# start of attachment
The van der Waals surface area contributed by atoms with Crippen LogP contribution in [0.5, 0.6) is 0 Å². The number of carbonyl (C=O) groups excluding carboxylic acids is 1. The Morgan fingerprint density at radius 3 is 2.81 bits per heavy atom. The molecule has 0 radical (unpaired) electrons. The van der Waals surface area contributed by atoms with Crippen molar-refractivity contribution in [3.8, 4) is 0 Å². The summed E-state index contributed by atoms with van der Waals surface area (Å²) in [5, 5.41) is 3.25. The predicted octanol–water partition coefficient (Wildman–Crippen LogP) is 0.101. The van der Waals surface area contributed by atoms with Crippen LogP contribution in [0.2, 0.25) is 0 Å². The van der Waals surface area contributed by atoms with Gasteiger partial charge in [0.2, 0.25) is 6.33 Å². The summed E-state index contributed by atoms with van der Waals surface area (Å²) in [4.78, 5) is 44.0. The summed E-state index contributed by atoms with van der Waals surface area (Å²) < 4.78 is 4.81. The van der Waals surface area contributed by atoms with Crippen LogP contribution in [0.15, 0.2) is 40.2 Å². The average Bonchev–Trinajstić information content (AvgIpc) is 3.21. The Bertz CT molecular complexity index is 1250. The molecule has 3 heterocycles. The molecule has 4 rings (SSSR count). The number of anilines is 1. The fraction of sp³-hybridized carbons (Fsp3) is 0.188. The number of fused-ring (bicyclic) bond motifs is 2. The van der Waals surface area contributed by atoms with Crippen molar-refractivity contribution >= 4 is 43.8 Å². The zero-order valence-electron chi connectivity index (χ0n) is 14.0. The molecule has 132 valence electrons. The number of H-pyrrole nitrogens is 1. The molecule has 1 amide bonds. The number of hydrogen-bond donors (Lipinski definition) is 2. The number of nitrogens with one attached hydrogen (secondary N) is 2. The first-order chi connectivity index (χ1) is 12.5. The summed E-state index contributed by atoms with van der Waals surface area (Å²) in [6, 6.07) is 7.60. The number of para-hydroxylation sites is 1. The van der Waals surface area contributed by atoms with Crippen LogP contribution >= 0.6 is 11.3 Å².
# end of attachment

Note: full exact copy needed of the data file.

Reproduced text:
The van der Waals surface area contributed by atoms with Crippen LogP contribution in [0.5, 0.6) is 0 Å². The number of carbonyl (C=O) groups excluding carboxylic acids is 1. The Morgan fingerprint density at radius 3 is 2.81 bits per heavy atom. The molecule has 0 radical (unpaired) electrons. The van der Waals surface area contributed by atoms with Crippen molar-refractivity contribution in [3.8, 4) is 0 Å². The summed E-state index contributed by atoms with van der Waals surface area (Å²) in [5, 5.41) is 3.25. The predicted octanol–water partition coefficient (Wildman–Crippen LogP) is 0.101. The van der Waals surface area contributed by atoms with Crippen LogP contribution in [0.2, 0.25) is 0 Å². The van der Waals surface area contributed by atoms with Gasteiger partial charge in [0.2, 0.25) is 6.33 Å². The summed E-state index contributed by atoms with van der Waals surface area (Å²) in [4.78, 5) is 44.0. The summed E-state index contributed by atoms with van der Waals surface area (Å²) < 4.78 is 4.81. The van der Waals surface area contributed by atoms with Crippen LogP contribution in [0.15, 0.2) is 40.2 Å². The average Bonchev–Trinajstić information content (AvgIpc) is 3.21. The Bertz CT molecular complexity index is 1250. The molecule has 3 heterocycles. The molecule has 4 rings (SSSR count). The number of anilines is 1. The fraction of sp³-hybridized carbons (Fsp3) is 0.188. The number of fused-ring (bicyclic) bond motifs is 2. The van der Waals surface area contributed by atoms with Crippen molar-refractivity contribution >= 4 is 43.8 Å². The zero-order valence-electron chi connectivity index (χ0n) is 14.0. The molecule has 132 valence electrons. The number of H-pyrrole nitrogens is 1. The molecule has 1 amide bonds. The number of hydrogen-bond donors (Lipinski definition) is 2. The number of nitrogens with one attached hydrogen (secondary N) is 2. The first-order chi connectivity index (χ1) is 12.5. The summed E-state index contributed by atoms with van der Waals surface area (Å²) in [6, 6.07) is 7.60. The number of para-hydroxylation sites is 1. The van der Waals surface area contributed by atoms with Crippen LogP contribution >= 0.6 is 11.3 Å².